A decision then needs to be made on how to treat the fistula itself. There are some cases in which immediate surgical correction may be appropriate, but the majority of fistulas are treated non-operatively. This is because 90% of fistulas close on their own within 5 weeks of medical management. Depending on the surgeon, 2 to 3 months of will be attempted before the surgical correction of a fistula is considered. This waiting period gives the fistula an appropriate amount of time to close spontaneously. It also decreases the morbidity and mortality of surgical correction. When initiating medical management, the factors mentioned in the previous section that promotes fistula development should be evaluated. All modifiable variables should be corrected to increased chances of spontaneous closure. Low-output fistulas are more likely to close than higher output fistulas. Longer fistula tract length is associated with a higher chance of closing.

The goal of medical management is to decrease fistula output and encourage spontaneous closure. Nasogastric tubes should be avoided. In high output fistulas, proton pump inhibitors (PPIs) and H2 blockers can be used to decrease gastric secretions. Antidiarrheals, such as loperamide, are also effective in reducing the output of high-output fistulas. Octreotide, a somatostatin analog, has been extensively studied for controlling fistula output. It has been shown to decrease output, increase spontaneous closure, and decrease hospital stay, but has never been shown to decrease mortality. If a fistula has over one liter per day of output, an octreotide trial can be attempted. After 72 hours if there is a significant reduction in volume, the medication can be continued.

If the fistula does not resolve with medical management, surgical management will then be considered. Operating on fistulas is fraught with difficulties, and there is a high risk for recurrence. Surgical approach may be difficult due to previous surgeries and adhesions. The bowel must be run carefully, and extreme care must be taken to not cause any accidental enterotomies during lysis of adhesion and bowel mobilization. As long as the bowel looks healthy, the best option is to excise the fistula tract and resect a small amount of associated bowel followed by an anastomosis to reestablish bowel continuity. To decrease recurrence rate, one must make sure to close the fascia where the fistula tract was traversing. As long as medical management, proper nutrition, and an appropriate waiting time precede the operation, permanent resolution of an enterocutaneous fistula occurs in 80% to 95% of cases.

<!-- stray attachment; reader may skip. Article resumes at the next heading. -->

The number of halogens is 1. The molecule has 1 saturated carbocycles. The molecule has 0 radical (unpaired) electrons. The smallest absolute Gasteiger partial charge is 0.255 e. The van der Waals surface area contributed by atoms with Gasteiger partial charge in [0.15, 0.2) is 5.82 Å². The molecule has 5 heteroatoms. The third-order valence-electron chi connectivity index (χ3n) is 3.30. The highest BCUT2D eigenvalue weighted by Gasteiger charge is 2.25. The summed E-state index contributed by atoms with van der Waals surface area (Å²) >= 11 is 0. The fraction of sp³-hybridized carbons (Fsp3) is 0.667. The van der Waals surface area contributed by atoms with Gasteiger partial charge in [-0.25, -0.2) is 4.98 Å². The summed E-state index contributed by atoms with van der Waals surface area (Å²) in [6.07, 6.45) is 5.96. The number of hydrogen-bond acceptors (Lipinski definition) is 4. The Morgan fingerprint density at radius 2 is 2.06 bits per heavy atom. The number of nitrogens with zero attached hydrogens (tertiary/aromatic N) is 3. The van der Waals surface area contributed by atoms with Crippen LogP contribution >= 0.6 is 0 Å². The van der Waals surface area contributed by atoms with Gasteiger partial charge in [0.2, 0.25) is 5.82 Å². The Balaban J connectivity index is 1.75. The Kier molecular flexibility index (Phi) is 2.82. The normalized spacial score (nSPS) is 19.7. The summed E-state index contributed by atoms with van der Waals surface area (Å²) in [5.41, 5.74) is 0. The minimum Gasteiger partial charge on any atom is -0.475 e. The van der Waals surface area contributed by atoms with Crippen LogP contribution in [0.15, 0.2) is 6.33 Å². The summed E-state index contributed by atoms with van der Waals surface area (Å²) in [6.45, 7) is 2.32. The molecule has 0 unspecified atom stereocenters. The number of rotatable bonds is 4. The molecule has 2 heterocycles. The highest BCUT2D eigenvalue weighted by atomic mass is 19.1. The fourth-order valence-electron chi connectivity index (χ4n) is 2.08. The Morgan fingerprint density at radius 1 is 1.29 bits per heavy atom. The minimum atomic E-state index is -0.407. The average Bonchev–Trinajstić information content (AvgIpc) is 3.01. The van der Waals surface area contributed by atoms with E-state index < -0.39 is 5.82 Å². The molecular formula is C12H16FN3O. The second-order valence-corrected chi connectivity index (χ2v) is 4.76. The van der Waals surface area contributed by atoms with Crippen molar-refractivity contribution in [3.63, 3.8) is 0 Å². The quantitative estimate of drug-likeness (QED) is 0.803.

Enhancing Healthcare Team Outcomes

Enterocutaneous fistulas are best managed by a multidisciplinary team that includes a stoma or wound care nurse, dietitian, and therapist. The key is to replace any fluids and electrolytes promptly because these patients can decompensate quickly. The source of sepsis has to be identified. The decision to treat nonsurgically versus surgery requires clinical acumen and good judgment.

The outcomes depend on the cause of the fistula; malignant cases usually have a poor outcome but those in patients with Crohn's disease can take months or years to close.


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Fistula, Enterocutaneous - Questions